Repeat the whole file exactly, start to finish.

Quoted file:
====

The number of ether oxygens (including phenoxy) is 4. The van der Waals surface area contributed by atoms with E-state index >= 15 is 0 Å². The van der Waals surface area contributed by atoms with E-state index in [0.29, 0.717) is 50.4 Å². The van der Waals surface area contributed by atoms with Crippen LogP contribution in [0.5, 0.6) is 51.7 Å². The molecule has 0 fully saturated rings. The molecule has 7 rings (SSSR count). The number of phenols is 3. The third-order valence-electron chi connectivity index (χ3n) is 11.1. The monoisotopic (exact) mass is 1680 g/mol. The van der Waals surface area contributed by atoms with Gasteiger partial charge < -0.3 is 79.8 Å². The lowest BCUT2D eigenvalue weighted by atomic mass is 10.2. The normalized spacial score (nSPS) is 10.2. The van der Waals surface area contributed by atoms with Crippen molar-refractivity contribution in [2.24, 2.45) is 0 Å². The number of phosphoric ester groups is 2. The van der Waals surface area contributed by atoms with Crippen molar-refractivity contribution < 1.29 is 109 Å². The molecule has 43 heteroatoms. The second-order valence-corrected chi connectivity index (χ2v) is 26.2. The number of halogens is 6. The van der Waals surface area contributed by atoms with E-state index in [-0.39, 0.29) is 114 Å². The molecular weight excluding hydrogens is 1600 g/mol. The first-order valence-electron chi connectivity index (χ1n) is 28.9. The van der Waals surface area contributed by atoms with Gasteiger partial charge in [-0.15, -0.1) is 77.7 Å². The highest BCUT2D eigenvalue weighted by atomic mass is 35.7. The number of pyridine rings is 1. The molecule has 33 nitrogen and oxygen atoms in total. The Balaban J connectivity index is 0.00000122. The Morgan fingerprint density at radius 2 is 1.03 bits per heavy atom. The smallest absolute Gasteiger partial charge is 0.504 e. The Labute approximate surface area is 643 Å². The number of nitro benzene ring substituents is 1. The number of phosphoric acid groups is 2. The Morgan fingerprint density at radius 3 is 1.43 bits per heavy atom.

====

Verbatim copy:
The number of ether oxygens (including phenoxy) is 4. The van der Waals surface area contributed by atoms with E-state index >= 15 is 0 Å². The van der Waals surface area contributed by atoms with E-state index in [0.29, 0.717) is 50.4 Å². The van der Waals surface area contributed by atoms with Crippen LogP contribution in [0.5, 0.6) is 51.7 Å². The molecule has 0 fully saturated rings. The molecule has 7 rings (SSSR count). The number of phenols is 3. The third-order valence-electron chi connectivity index (χ3n) is 11.1. The monoisotopic (exact) mass is 1680 g/mol. The van der Waals surface area contributed by atoms with Gasteiger partial charge < -0.3 is 79.8 Å². The lowest BCUT2D eigenvalue weighted by atomic mass is 10.2. The normalized spacial score (nSPS) is 10.2. The van der Waals surface area contributed by atoms with Crippen molar-refractivity contribution in [2.24, 2.45) is 0 Å². The number of phosphoric ester groups is 2. The van der Waals surface area contributed by atoms with Crippen molar-refractivity contribution < 1.29 is 109 Å². The molecule has 43 heteroatoms. The second-order valence-corrected chi connectivity index (χ2v) is 26.2. The number of halogens is 6. The van der Waals surface area contributed by atoms with E-state index in [-0.39, 0.29) is 114 Å². The molecular weight excluding hydrogens is 1600 g/mol. The first-order valence-electron chi connectivity index (χ1n) is 28.9. The van der Waals surface area contributed by atoms with Gasteiger partial charge in [-0.15, -0.1) is 77.7 Å². The highest BCUT2D eigenvalue weighted by atomic mass is 35.7. The number of pyridine rings is 1. The molecule has 33 nitrogen and oxygen atoms in total. The Balaban J connectivity index is 0.00000122. The Morgan fingerprint density at radius 2 is 1.03 bits per heavy atom. The smallest absolute Gasteiger partial charge is 0.504 e. The Labute approximate surface area is 643 Å². The number of nitro benzene ring substituents is 1. The number of phosphoric acid groups is 2. The Morgan fingerprint density at radius 3 is 1.43 bits per heavy atom.